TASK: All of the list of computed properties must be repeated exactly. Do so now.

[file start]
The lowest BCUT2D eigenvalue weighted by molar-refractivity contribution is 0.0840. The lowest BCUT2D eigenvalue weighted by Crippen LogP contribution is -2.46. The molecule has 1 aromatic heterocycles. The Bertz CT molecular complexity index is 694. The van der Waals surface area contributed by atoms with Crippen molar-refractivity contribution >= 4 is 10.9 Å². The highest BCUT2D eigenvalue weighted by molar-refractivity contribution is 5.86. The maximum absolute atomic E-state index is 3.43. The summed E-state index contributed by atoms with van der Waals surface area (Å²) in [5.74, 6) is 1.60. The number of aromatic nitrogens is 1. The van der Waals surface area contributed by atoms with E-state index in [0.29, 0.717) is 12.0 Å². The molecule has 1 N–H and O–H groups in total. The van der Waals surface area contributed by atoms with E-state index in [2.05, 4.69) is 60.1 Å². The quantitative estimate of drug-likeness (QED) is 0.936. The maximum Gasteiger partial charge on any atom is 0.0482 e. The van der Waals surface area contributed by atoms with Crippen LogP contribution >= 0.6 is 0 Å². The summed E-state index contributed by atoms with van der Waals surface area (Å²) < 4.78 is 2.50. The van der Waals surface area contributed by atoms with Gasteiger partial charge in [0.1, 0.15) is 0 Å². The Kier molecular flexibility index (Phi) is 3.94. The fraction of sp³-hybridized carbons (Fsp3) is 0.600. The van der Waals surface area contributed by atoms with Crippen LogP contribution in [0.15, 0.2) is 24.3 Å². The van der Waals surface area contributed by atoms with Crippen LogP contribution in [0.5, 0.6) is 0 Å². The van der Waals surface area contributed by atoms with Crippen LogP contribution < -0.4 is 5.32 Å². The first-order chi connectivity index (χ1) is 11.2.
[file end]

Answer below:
The lowest BCUT2D eigenvalue weighted by molar-refractivity contribution is 0.0840. The lowest BCUT2D eigenvalue weighted by Crippen LogP contribution is -2.46. The molecule has 1 aromatic heterocycles. The Bertz CT molecular complexity index is 694. The van der Waals surface area contributed by atoms with Crippen molar-refractivity contribution >= 4 is 10.9 Å². The highest BCUT2D eigenvalue weighted by molar-refractivity contribution is 5.86. The maximum absolute atomic E-state index is 3.43. The summed E-state index contributed by atoms with van der Waals surface area (Å²) in [5.74, 6) is 1.60. The number of aromatic nitrogens is 1. The van der Waals surface area contributed by atoms with E-state index in [0.29, 0.717) is 12.0 Å². The molecule has 1 N–H and O–H groups in total. The van der Waals surface area contributed by atoms with E-state index in [2.05, 4.69) is 60.1 Å². The quantitative estimate of drug-likeness (QED) is 0.936. The maximum Gasteiger partial charge on any atom is 0.0482 e. The van der Waals surface area contributed by atoms with Crippen LogP contribution >= 0.6 is 0 Å². The summed E-state index contributed by atoms with van der Waals surface area (Å²) < 4.78 is 2.50. The van der Waals surface area contributed by atoms with Gasteiger partial charge in [0.1, 0.15) is 0 Å². The Kier molecular flexibility index (Phi) is 3.94. The fraction of sp³-hybridized carbons (Fsp3) is 0.600. The van der Waals surface area contributed by atoms with Crippen LogP contribution in [0.15, 0.2) is 24.3 Å². The van der Waals surface area contributed by atoms with Crippen LogP contribution in [0.5, 0.6) is 0 Å². The van der Waals surface area contributed by atoms with Crippen LogP contribution < -0.4 is 5.32 Å². The first-order chi connectivity index (χ1) is 11.2.